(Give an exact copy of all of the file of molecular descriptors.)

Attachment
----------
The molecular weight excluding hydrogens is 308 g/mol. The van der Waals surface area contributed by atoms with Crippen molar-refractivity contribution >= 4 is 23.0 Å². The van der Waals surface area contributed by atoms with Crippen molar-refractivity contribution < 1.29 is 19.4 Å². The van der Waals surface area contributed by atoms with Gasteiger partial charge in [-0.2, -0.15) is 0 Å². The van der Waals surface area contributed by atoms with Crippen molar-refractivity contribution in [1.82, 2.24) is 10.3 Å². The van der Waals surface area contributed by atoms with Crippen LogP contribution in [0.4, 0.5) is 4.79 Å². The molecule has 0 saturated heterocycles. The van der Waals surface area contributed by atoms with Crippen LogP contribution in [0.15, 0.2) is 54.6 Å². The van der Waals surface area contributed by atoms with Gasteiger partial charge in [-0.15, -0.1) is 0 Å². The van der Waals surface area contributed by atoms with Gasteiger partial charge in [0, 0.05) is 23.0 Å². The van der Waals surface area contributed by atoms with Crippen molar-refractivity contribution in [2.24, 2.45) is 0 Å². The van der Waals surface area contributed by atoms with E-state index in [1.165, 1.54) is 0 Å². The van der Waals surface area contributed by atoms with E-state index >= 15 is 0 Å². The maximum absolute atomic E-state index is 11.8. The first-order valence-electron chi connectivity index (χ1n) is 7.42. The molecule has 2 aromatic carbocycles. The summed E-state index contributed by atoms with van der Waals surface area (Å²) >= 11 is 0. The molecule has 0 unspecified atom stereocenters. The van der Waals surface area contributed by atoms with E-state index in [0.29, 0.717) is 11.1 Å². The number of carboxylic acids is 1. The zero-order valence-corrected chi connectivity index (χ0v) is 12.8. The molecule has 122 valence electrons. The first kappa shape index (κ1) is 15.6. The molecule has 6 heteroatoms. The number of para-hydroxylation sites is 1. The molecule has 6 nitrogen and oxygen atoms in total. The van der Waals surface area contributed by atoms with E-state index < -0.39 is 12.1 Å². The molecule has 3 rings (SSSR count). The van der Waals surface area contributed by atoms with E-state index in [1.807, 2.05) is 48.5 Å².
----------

The molecular weight excluding hydrogens is 308 g/mol. The van der Waals surface area contributed by atoms with Crippen molar-refractivity contribution >= 4 is 23.0 Å². The van der Waals surface area contributed by atoms with Crippen molar-refractivity contribution < 1.29 is 19.4 Å². The van der Waals surface area contributed by atoms with Gasteiger partial charge in [-0.2, -0.15) is 0 Å². The van der Waals surface area contributed by atoms with Crippen molar-refractivity contribution in [1.82, 2.24) is 10.3 Å². The van der Waals surface area contributed by atoms with Crippen LogP contribution in [0.4, 0.5) is 4.79 Å². The molecule has 0 saturated heterocycles. The van der Waals surface area contributed by atoms with Crippen LogP contribution in [0.15, 0.2) is 54.6 Å². The van der Waals surface area contributed by atoms with Gasteiger partial charge in [-0.15, -0.1) is 0 Å². The van der Waals surface area contributed by atoms with Gasteiger partial charge in [0, 0.05) is 23.0 Å². The van der Waals surface area contributed by atoms with Crippen molar-refractivity contribution in [2.24, 2.45) is 0 Å². The van der Waals surface area contributed by atoms with E-state index in [1.165, 1.54) is 0 Å². The van der Waals surface area contributed by atoms with E-state index >= 15 is 0 Å². The maximum absolute atomic E-state index is 11.8. The first-order valence-electron chi connectivity index (χ1n) is 7.42. The molecule has 2 aromatic carbocycles. The summed E-state index contributed by atoms with van der Waals surface area (Å²) >= 11 is 0. The molecule has 0 unspecified atom stereocenters. The van der Waals surface area contributed by atoms with E-state index in [0.29, 0.717) is 11.1 Å². The number of carboxylic acids is 1. The zero-order valence-corrected chi connectivity index (χ0v) is 12.8. The molecule has 122 valence electrons. The first kappa shape index (κ1) is 15.6. The molecule has 6 heteroatoms. The number of para-hydroxylation sites is 1. The molecule has 6 nitrogen and oxygen atoms in total. The van der Waals surface area contributed by atoms with E-state index < -0.39 is 12.1 Å². The molecule has 3 rings (SSSR count). The van der Waals surface area contributed by atoms with E-state index in [1.807, 2.05) is 48.5 Å².